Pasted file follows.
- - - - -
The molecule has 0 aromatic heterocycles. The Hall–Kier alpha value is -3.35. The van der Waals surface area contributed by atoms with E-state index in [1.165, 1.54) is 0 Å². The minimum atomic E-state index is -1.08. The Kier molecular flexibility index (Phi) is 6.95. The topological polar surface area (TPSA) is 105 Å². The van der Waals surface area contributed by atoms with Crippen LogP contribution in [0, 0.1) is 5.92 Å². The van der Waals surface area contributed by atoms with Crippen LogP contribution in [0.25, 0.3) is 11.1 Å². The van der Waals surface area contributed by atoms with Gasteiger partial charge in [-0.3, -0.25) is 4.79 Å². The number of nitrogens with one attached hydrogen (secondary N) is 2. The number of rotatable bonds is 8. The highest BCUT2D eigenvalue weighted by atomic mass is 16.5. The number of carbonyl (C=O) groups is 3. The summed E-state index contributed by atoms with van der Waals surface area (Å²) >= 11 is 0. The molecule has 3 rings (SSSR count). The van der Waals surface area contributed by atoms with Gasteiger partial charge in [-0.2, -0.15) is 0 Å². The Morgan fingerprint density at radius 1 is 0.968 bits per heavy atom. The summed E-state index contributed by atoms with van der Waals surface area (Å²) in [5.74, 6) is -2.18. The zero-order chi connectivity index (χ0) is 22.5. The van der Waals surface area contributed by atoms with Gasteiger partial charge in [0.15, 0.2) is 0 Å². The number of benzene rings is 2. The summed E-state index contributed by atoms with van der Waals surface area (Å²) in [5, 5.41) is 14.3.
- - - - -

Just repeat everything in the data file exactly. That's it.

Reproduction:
The molecule has 0 aromatic heterocycles. The Hall–Kier alpha value is -3.35. The van der Waals surface area contributed by atoms with E-state index in [1.165, 1.54) is 0 Å². The minimum atomic E-state index is -1.08. The Kier molecular flexibility index (Phi) is 6.95. The topological polar surface area (TPSA) is 105 Å². The van der Waals surface area contributed by atoms with Crippen LogP contribution in [0, 0.1) is 5.92 Å². The van der Waals surface area contributed by atoms with Crippen LogP contribution in [0.25, 0.3) is 11.1 Å². The van der Waals surface area contributed by atoms with Gasteiger partial charge in [-0.3, -0.25) is 4.79 Å². The number of nitrogens with one attached hydrogen (secondary N) is 2. The number of rotatable bonds is 8. The highest BCUT2D eigenvalue weighted by atomic mass is 16.5. The number of carbonyl (C=O) groups is 3. The summed E-state index contributed by atoms with van der Waals surface area (Å²) >= 11 is 0. The molecule has 3 rings (SSSR count). The van der Waals surface area contributed by atoms with Gasteiger partial charge in [-0.2, -0.15) is 0 Å². The Morgan fingerprint density at radius 1 is 0.968 bits per heavy atom. The summed E-state index contributed by atoms with van der Waals surface area (Å²) in [5.74, 6) is -2.18. The zero-order chi connectivity index (χ0) is 22.5. The van der Waals surface area contributed by atoms with Gasteiger partial charge in [0.15, 0.2) is 0 Å². The number of benzene rings is 2. The summed E-state index contributed by atoms with van der Waals surface area (Å²) in [5, 5.41) is 14.3.